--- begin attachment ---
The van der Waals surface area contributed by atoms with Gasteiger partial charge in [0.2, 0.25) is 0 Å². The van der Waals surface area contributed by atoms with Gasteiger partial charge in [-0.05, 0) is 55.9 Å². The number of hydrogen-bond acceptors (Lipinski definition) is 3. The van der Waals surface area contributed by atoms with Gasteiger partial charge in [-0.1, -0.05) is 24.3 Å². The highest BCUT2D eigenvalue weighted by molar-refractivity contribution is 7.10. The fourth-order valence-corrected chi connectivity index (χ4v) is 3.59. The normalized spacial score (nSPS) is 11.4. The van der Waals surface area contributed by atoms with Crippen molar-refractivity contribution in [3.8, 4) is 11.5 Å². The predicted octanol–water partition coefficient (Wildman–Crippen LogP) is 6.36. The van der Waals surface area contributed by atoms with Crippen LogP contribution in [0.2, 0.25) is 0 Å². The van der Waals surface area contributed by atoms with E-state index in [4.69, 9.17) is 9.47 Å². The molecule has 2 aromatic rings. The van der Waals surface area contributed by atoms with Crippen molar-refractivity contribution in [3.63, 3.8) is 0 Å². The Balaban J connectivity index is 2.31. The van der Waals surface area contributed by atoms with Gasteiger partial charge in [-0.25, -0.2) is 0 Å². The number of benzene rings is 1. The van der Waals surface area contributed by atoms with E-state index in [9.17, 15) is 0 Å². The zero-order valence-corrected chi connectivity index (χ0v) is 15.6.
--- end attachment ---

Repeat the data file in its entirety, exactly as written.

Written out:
The van der Waals surface area contributed by atoms with Gasteiger partial charge in [0.2, 0.25) is 0 Å². The van der Waals surface area contributed by atoms with Gasteiger partial charge in [-0.05, 0) is 55.9 Å². The number of hydrogen-bond acceptors (Lipinski definition) is 3. The van der Waals surface area contributed by atoms with Gasteiger partial charge in [-0.1, -0.05) is 24.3 Å². The highest BCUT2D eigenvalue weighted by molar-refractivity contribution is 7.10. The fourth-order valence-corrected chi connectivity index (χ4v) is 3.59. The normalized spacial score (nSPS) is 11.4. The van der Waals surface area contributed by atoms with Crippen molar-refractivity contribution in [3.8, 4) is 11.5 Å². The predicted octanol–water partition coefficient (Wildman–Crippen LogP) is 6.36. The van der Waals surface area contributed by atoms with Crippen LogP contribution in [0.2, 0.25) is 0 Å². The van der Waals surface area contributed by atoms with E-state index in [4.69, 9.17) is 9.47 Å². The molecule has 2 aromatic rings. The van der Waals surface area contributed by atoms with Crippen molar-refractivity contribution in [3.63, 3.8) is 0 Å². The Balaban J connectivity index is 2.31. The van der Waals surface area contributed by atoms with Gasteiger partial charge in [-0.25, -0.2) is 0 Å². The number of benzene rings is 1. The van der Waals surface area contributed by atoms with E-state index in [9.17, 15) is 0 Å². The zero-order valence-corrected chi connectivity index (χ0v) is 15.6.